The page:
The authors of the BOSU study anticipated a maximum of 200–300 cases of SOCI annually in the UK, based on two previous studies.3 4 10 If our results were extrapolated across the UK with a population of 65.6 million, we would expect approximately 164 case of SOCI annually. This is closer to Macdonald et al’s anticipated level of cases. However, it must be emphasised that the methodology differs significantly between the two studies: one is a retrospective review of cases at a single tertiary centre while the other is a prospective survey conducted across the UK. This means that direct comparisons and any conclusions should be made with caution. It is also likely that the BOSU study may have under-reported the results by up to 25%.3 With our study being conducted in a tertiary centre, our results may overestimate the incidence. Furthermore, it is likely that chemical injuries due to assault are higher in cities, and possibly in London, compared with the rest of the UK. We chose to conduct this present study given anecdotal evidence of an increase in SOCI at our centre. As opposed to the prospective methodology used in BOSU surveillance studies, this enables a ‘snapshot’ to gauge trends. We would, therefore, advocate further nationwide multicentre prospective studies to evaluate the true incidence of SOCI.

A recent study by Bizrah and coworkers from our same institution reported 10 patients with SOCI identified over 3 months in 2016, of which seven (70%) were attributable to assault.16 This suggests that the incidence of SOCI continues to increase and that assault-related chemical injuries continue to be a problem, with a similar proportion of assault-related injuries as in our cohort of patients.

The reasons behind the rise in ‘acid attacks’ are likely multifactorial. In the past, acid attacks were previously related to robberies. Now, with tougher legislation against carrying knives, corrosive substances were seen as a replacement weapon that was harder to detect, with no legislation previously in the UK against carrying it. However, the Offensive Weapons Act 2019, closes this loophole and places restricitons on the sale of corrosive substances and makes it an offensive to have a corrosive substance in a public place.17 Furthermore, a person found guilty is liable for a fine and/or imprisonment for up to 12 months. This is in addition to sentencing guidelines that classify corrosive substances as ‘highly dangerous weapons’, meaning longer custodial sentences for those found guilty of using a corrosive substance to threaten or assault others.18 Many of these attacks are related to gangs, with men being twice as likely as women to be the victims.13 It will be interesting to see if these legislative changes will translate to a reduced incidence of assault-related SOCI and further studies similar to ours and that of Bizrah and coworkers are advocated.16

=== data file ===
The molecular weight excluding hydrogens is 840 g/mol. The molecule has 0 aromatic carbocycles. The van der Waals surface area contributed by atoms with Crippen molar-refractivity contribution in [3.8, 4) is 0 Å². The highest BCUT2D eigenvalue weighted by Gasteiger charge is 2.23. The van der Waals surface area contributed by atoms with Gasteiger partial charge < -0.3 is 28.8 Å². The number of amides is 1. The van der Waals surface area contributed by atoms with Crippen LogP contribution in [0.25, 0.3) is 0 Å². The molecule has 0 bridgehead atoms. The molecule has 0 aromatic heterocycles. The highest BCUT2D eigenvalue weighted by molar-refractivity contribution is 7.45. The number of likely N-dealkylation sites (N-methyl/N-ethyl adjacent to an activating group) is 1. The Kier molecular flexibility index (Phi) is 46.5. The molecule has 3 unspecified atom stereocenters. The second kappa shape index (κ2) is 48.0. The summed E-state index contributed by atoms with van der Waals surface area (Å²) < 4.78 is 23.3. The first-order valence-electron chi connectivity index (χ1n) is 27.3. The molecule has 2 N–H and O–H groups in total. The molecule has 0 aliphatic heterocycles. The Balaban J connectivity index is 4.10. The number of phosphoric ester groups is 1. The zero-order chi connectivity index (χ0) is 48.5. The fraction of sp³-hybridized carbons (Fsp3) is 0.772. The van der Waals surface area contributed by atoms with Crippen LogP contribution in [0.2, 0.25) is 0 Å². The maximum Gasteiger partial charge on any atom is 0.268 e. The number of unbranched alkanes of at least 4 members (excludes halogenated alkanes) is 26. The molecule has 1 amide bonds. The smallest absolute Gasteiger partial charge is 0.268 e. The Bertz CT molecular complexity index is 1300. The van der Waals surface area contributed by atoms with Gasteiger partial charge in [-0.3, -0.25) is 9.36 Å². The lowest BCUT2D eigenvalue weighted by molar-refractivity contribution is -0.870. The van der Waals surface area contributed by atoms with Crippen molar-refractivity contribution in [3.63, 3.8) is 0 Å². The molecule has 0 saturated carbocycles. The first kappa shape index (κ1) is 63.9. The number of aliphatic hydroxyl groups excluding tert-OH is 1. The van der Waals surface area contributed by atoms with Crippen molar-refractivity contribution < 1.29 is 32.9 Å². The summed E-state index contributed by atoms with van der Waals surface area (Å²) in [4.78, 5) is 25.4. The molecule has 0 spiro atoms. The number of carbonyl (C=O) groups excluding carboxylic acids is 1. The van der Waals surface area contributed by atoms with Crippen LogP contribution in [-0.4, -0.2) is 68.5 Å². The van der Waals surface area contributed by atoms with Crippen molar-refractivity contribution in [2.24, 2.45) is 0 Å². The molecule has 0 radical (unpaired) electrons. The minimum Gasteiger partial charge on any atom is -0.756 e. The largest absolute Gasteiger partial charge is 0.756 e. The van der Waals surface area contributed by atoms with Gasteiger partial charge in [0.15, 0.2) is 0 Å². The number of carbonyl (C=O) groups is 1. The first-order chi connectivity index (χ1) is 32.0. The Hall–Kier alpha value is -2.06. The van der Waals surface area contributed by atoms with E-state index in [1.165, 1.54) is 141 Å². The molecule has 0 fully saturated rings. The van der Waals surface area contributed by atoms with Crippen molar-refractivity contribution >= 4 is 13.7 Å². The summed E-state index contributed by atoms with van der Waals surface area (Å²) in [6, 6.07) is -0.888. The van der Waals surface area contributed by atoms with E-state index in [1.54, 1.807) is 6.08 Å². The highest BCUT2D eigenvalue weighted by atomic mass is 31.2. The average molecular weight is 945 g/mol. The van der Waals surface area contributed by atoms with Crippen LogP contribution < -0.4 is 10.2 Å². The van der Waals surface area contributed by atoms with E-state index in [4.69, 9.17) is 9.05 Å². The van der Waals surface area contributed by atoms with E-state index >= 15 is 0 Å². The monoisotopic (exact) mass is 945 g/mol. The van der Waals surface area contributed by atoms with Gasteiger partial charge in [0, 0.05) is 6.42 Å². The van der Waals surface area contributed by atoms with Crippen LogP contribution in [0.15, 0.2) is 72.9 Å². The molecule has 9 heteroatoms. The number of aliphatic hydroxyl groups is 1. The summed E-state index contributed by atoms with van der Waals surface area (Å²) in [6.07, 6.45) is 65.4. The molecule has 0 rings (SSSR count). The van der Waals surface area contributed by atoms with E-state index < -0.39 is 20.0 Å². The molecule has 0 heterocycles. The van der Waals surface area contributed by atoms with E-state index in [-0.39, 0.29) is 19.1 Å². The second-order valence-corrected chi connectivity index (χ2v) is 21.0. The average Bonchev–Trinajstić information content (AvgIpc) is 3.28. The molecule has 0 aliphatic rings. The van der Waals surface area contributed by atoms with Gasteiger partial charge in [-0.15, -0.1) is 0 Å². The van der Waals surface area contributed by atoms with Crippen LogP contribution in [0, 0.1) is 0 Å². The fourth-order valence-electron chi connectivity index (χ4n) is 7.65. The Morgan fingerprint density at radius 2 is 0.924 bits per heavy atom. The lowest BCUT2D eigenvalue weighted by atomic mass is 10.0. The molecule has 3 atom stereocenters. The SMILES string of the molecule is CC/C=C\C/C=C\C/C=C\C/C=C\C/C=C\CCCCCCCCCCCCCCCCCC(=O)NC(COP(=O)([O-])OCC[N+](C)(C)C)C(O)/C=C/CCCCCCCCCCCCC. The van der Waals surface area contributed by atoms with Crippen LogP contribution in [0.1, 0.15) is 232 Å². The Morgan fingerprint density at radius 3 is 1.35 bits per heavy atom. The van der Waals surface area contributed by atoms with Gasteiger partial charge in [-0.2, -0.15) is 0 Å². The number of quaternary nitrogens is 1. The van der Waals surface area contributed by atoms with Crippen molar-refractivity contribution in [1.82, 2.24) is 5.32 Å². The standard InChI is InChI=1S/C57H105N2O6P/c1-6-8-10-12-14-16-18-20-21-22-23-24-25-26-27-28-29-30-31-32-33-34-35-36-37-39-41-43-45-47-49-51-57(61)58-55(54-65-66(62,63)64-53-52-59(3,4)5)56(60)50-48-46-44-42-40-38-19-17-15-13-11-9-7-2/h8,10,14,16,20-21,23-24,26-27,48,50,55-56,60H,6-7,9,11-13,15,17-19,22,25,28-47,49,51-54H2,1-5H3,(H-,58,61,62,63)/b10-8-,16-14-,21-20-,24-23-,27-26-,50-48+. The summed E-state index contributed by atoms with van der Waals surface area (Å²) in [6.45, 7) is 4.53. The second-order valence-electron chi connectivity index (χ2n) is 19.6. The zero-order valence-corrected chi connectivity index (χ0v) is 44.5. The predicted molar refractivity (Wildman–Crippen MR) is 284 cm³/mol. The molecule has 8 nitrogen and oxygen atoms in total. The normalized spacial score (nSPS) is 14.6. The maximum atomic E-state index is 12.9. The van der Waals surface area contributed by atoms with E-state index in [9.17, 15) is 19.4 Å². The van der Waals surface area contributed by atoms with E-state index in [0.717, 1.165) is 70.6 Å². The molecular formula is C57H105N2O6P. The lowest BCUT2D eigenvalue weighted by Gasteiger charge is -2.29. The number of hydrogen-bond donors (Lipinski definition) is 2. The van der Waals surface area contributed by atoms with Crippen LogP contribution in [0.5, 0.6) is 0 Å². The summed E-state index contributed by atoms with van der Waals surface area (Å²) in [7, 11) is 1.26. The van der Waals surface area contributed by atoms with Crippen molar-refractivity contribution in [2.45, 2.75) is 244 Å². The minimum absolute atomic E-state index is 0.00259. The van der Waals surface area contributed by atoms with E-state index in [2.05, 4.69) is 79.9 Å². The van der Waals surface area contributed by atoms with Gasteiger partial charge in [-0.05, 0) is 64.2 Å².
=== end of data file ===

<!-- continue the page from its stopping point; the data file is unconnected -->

An interesting result from our study is that 40% (10/25) of our patients were lost to follow-up as they DNA subsequent review appointments. This raises several observations. First, this may affect the results of our study. For example, the final visual acuity may be better than we reported if patients with better vision were more likely to DNA. Second, although this DNA rate is the same as that reported from a recent study relating to SOCI,16 this rate is considerably higher than that reported by previous studies of general ophthalmic outpatient attendances in the UK where the reported rate is 12.5%–12.9%.19 20 This is likely to be due to demographics; DNA rates are typically higher in young men, those from deprived backgrounds and those living in urban areas.21 This patient demographic is likely over-represented in our study population, compared with the general ophthalmic population. When comparing intentional to unintentional injuries, there was no statistically significant difference between the DNA rates between the groups (table 3), indicating that assault itself was not a predictor for patients who eventually DNA. This finding has important implications for outpatient management: patients attending with SOCI should receive additional counselling on the importance of their follow-up appointments and may benefit from additional reminders via telephone calls, emails or text messages.

The most important step to treating chemical injury and improving the outcome is immediate irrigation—‘dilution is the solution’.1 4 22 This is ideally done immediately at the scene following the exposure, continued by the paramedical team in the ambulance on the way to hospital and repeated again at presentation until the pH has normalised. This should be performed with normal saline where available, but if this is not available, clean water should be used. In our study, this was performed in 5/9 (55%) of patients within 1 hour of the injury, less than the 75% reported by Macdonald et al, although it is important to consider that we only had data for 36% participants.3 There is therefore a need to improve people’s awareness of the importance of irrigation. Given the shift in the mode of injury from workplace-related injury, for which there already exists robust health and safety legislation and awareness, to assault related, we suggest raising awareness among people at risk of falling victim to ‘acid attacks’ through appropriately targeted advertising campaigns.

The aim of early medical management is to reduce inflammation and promote corneal re-epithelialisation, and prevent acute complications such as infection or corneal melt.2 Treatment should avoid the use of preserved medications, particularly those containing phosphates, as this can precipitate acute corneal calcification.23 24 Acute treatment therefore involves preservative-free topical steroids and antibiotics to reduce inflammation and prevent infection. Topical citrate and ascorbate helps to prevent corneal melts.25 Oral doxycycline can reduce the inflammation and the risk of melt.2 Oral ascorbate 1 g daily can also prevent collagen lysis, promote healing and prevent corneal melts.2 The protocol at Moorfields Eye Hospital is that all patients with SOCI receive preservative-free steroid and antibiotic, topical ascorbate and citrate, oral ascorbate and doxycycline and cycloplegia. In our study, while all patients received topical steroid and antibiotics, 76% (19/25) received preservative-free formulation. This has improved since the BOSU study where only half (6/12) of patients received preservative-free formulations.3 Topical citrate and oral doxycycline were prescribed in 48% of patients (12/25), compared with 25% (3/12) of patients in the BOSU study.3